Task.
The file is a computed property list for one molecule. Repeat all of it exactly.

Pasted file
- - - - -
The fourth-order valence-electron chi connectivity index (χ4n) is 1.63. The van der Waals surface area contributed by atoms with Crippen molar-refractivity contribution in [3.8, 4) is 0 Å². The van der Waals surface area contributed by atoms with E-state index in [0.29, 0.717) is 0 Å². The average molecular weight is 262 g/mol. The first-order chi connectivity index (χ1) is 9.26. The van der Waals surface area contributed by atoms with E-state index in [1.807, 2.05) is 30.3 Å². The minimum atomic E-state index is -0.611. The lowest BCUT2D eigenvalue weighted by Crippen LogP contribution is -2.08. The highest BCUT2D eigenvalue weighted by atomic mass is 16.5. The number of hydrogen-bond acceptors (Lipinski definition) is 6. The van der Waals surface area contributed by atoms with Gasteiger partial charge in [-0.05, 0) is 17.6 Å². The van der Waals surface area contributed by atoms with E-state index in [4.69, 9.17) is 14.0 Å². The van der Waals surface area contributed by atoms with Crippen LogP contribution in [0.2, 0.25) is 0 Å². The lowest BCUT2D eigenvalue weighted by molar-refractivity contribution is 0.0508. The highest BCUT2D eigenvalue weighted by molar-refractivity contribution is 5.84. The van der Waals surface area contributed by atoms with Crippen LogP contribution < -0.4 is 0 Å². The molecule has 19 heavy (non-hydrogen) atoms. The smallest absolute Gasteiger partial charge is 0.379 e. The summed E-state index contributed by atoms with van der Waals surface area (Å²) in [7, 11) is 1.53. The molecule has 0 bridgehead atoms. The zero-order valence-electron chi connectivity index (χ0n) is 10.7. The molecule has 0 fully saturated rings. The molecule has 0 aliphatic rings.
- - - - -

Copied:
The fourth-order valence-electron chi connectivity index (χ4n) is 1.63. The van der Waals surface area contributed by atoms with Crippen molar-refractivity contribution in [3.8, 4) is 0 Å². The van der Waals surface area contributed by atoms with E-state index in [0.29, 0.717) is 0 Å². The average molecular weight is 262 g/mol. The first-order chi connectivity index (χ1) is 9.26. The van der Waals surface area contributed by atoms with E-state index in [1.807, 2.05) is 30.3 Å². The minimum atomic E-state index is -0.611. The lowest BCUT2D eigenvalue weighted by Crippen LogP contribution is -2.08. The highest BCUT2D eigenvalue weighted by atomic mass is 16.5. The number of hydrogen-bond acceptors (Lipinski definition) is 6. The van der Waals surface area contributed by atoms with Gasteiger partial charge in [-0.05, 0) is 17.6 Å². The van der Waals surface area contributed by atoms with E-state index in [4.69, 9.17) is 14.0 Å². The van der Waals surface area contributed by atoms with Crippen LogP contribution in [0.2, 0.25) is 0 Å². The lowest BCUT2D eigenvalue weighted by molar-refractivity contribution is 0.0508. The highest BCUT2D eigenvalue weighted by molar-refractivity contribution is 5.84. The van der Waals surface area contributed by atoms with Crippen LogP contribution < -0.4 is 0 Å². The molecule has 19 heavy (non-hydrogen) atoms. The smallest absolute Gasteiger partial charge is 0.379 e. The summed E-state index contributed by atoms with van der Waals surface area (Å²) in [7, 11) is 1.53. The molecule has 0 bridgehead atoms. The zero-order valence-electron chi connectivity index (χ0n) is 10.7. The molecule has 0 fully saturated rings. The molecule has 0 aliphatic rings.